AZ dissociation constant was unable to be determined due to the tight binding of DNSA in fluorescence detection. A competition between AZ was set up, where AZ would displace DNSA in the protein complex, hCAII-DNSA, since AZ has a higher affinity for hCAII than DNSA . DNSA may not have dissociated from hCAII during the competition because there was possibly a conformational change which trapped the DNSA to the hCAII active site. Thus, the conformational change would have inhibited the release of DNSA and prevented the binding of AZ.
The structural modeling of wildtype and H64A hCAII allows for the hypothesis of mechanisms of inhibition and catalysis to be inferred and/or supported. Distances between certain residues and water molecules are crucial in determining mechanism, e.g. proton transfer. Thus, studying an accurate structure/model may reveal mechanisms and functions that cannot be deciphered through experimentation.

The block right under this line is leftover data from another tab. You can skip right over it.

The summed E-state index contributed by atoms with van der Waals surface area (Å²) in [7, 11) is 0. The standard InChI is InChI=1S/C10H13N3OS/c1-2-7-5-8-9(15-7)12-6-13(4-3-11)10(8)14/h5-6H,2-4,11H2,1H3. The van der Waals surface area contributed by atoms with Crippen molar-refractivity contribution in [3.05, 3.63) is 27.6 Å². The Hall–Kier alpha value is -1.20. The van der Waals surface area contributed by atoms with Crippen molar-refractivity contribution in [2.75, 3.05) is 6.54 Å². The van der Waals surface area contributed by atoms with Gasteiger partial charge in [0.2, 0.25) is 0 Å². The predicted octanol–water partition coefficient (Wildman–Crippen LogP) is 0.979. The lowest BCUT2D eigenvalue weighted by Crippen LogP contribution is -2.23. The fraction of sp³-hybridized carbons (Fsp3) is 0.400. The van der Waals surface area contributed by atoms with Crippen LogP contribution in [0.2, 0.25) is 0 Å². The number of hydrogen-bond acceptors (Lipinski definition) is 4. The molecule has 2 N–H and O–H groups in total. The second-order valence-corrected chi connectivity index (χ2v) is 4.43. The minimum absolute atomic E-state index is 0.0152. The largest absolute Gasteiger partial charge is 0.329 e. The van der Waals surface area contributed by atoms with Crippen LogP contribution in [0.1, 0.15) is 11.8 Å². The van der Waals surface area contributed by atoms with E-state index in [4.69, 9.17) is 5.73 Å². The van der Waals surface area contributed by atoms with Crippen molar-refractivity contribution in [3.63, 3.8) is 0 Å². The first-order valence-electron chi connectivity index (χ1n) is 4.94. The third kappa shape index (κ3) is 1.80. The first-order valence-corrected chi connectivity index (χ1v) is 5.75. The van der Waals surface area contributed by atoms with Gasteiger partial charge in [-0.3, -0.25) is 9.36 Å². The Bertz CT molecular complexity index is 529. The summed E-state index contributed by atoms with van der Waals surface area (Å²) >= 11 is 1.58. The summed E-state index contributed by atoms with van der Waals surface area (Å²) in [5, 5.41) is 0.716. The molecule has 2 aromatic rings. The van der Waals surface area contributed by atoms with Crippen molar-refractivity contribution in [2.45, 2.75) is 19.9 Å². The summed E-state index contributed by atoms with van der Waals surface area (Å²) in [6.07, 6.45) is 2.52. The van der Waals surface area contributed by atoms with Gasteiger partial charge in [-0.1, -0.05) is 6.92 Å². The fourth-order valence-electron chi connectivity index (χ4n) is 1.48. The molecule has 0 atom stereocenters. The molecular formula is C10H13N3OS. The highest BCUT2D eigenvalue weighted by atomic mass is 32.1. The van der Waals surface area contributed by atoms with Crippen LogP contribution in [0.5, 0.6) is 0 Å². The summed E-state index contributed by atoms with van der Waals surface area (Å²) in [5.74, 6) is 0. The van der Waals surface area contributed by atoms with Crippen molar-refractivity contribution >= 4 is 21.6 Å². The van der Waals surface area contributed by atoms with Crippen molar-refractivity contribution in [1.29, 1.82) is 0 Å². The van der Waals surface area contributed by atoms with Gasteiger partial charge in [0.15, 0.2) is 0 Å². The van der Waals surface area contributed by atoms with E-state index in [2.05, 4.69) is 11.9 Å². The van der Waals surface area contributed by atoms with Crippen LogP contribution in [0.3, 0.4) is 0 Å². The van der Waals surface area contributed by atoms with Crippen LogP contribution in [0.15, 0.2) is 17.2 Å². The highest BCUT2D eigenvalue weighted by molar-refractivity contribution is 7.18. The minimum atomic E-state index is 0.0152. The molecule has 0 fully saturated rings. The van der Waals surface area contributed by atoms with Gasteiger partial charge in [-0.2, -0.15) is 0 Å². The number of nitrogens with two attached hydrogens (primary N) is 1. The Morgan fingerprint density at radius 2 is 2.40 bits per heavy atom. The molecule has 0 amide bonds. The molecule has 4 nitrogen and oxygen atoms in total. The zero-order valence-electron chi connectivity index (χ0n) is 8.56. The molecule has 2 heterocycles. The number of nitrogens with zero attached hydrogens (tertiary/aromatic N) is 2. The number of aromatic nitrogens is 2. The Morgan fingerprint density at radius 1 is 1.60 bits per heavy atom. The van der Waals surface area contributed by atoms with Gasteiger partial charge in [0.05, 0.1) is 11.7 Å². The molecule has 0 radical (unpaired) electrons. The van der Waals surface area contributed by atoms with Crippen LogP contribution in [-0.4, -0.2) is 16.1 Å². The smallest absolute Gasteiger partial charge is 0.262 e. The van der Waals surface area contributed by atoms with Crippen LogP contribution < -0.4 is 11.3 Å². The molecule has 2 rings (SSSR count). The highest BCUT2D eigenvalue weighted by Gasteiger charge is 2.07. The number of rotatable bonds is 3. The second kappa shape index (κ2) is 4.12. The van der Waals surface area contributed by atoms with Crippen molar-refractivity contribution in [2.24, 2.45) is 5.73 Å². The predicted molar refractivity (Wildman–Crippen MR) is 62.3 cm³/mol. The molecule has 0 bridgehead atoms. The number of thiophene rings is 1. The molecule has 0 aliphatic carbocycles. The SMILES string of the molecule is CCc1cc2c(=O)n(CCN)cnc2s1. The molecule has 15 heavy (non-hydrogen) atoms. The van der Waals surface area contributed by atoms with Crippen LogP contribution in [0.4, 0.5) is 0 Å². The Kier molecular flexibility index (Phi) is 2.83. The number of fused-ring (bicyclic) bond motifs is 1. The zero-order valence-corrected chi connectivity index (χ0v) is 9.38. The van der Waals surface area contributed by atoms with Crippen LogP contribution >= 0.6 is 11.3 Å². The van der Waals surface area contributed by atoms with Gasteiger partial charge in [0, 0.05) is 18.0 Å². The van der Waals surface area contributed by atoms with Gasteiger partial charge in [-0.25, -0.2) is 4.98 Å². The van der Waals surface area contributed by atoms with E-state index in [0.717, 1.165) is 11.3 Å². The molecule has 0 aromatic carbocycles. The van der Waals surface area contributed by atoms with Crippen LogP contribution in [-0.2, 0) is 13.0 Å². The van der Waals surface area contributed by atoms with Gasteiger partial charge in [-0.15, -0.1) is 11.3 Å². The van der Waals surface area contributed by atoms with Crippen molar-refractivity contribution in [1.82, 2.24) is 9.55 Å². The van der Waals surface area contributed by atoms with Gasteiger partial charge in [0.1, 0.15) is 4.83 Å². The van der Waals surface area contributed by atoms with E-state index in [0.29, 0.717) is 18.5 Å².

Various residues in the hCAII protein have specific and crucial roles that work together to function as an enzyme catalyst. The His64 residue is imperative for proton transfer in CO2 hydration; without the diazole ring, or a functional group that can accept and donate protons in the 64th position, catalysis of the reaction would almost cease and only the background uncatalyzed reaction would be observed. The Val142 residue was found to play a role in PNPA hydrolysis. The hydrophobic pocket at the active site includes Val142, which PNPA first associates to find the optimal orientation before it approaches zinc. Mutations to this site are more tolerant to function as long as the mutations are similar, i.e. substitution of a hydrophobic residue for another.
By investigating individual residues and their structural roles and functions, crucial aspects of the enzyme's mechanism and properties can be recognized and applied practically. For example, in the pharmaceutical industry, drugs for glaucoma treatment target hCAII in its patients. Learning more about the enzyme can help with inhibitor binding or dissociation, by possibly utilizing site-mutations to enhance or deteriorate binding sites.